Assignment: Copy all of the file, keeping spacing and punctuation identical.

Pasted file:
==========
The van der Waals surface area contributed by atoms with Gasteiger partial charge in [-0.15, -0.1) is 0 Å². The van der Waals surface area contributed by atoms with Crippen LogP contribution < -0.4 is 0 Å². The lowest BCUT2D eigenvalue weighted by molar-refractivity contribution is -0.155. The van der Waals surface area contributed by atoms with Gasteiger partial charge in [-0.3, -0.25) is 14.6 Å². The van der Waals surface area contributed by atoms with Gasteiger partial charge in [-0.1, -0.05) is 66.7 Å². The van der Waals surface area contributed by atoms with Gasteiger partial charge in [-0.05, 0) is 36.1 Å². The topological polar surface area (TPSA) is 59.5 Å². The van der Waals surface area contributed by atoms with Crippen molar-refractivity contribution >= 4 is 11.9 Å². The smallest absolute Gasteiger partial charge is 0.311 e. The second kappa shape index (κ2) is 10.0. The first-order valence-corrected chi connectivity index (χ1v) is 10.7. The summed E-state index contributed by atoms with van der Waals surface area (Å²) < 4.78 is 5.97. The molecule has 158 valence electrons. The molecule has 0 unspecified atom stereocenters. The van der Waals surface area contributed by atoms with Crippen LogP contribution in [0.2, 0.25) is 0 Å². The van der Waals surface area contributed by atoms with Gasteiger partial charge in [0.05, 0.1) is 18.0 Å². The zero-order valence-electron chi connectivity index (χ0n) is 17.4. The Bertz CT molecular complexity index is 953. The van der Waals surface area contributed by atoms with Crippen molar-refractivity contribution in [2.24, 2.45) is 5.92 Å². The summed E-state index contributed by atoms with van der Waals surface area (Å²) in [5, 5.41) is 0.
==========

The van der Waals surface area contributed by atoms with Gasteiger partial charge in [-0.15, -0.1) is 0 Å². The van der Waals surface area contributed by atoms with Crippen LogP contribution < -0.4 is 0 Å². The lowest BCUT2D eigenvalue weighted by molar-refractivity contribution is -0.155. The van der Waals surface area contributed by atoms with Gasteiger partial charge in [-0.3, -0.25) is 14.6 Å². The van der Waals surface area contributed by atoms with Gasteiger partial charge in [-0.1, -0.05) is 66.7 Å². The van der Waals surface area contributed by atoms with Gasteiger partial charge in [-0.05, 0) is 36.1 Å². The topological polar surface area (TPSA) is 59.5 Å². The van der Waals surface area contributed by atoms with Crippen molar-refractivity contribution >= 4 is 11.9 Å². The smallest absolute Gasteiger partial charge is 0.311 e. The second kappa shape index (κ2) is 10.0. The first-order valence-corrected chi connectivity index (χ1v) is 10.7. The summed E-state index contributed by atoms with van der Waals surface area (Å²) < 4.78 is 5.97. The molecule has 158 valence electrons. The molecule has 0 unspecified atom stereocenters. The van der Waals surface area contributed by atoms with Crippen LogP contribution in [0.2, 0.25) is 0 Å². The van der Waals surface area contributed by atoms with Gasteiger partial charge in [0.05, 0.1) is 18.0 Å². The zero-order valence-electron chi connectivity index (χ0n) is 17.4. The Bertz CT molecular complexity index is 953. The van der Waals surface area contributed by atoms with Crippen molar-refractivity contribution in [2.24, 2.45) is 5.92 Å². The summed E-state index contributed by atoms with van der Waals surface area (Å²) in [5, 5.41) is 0.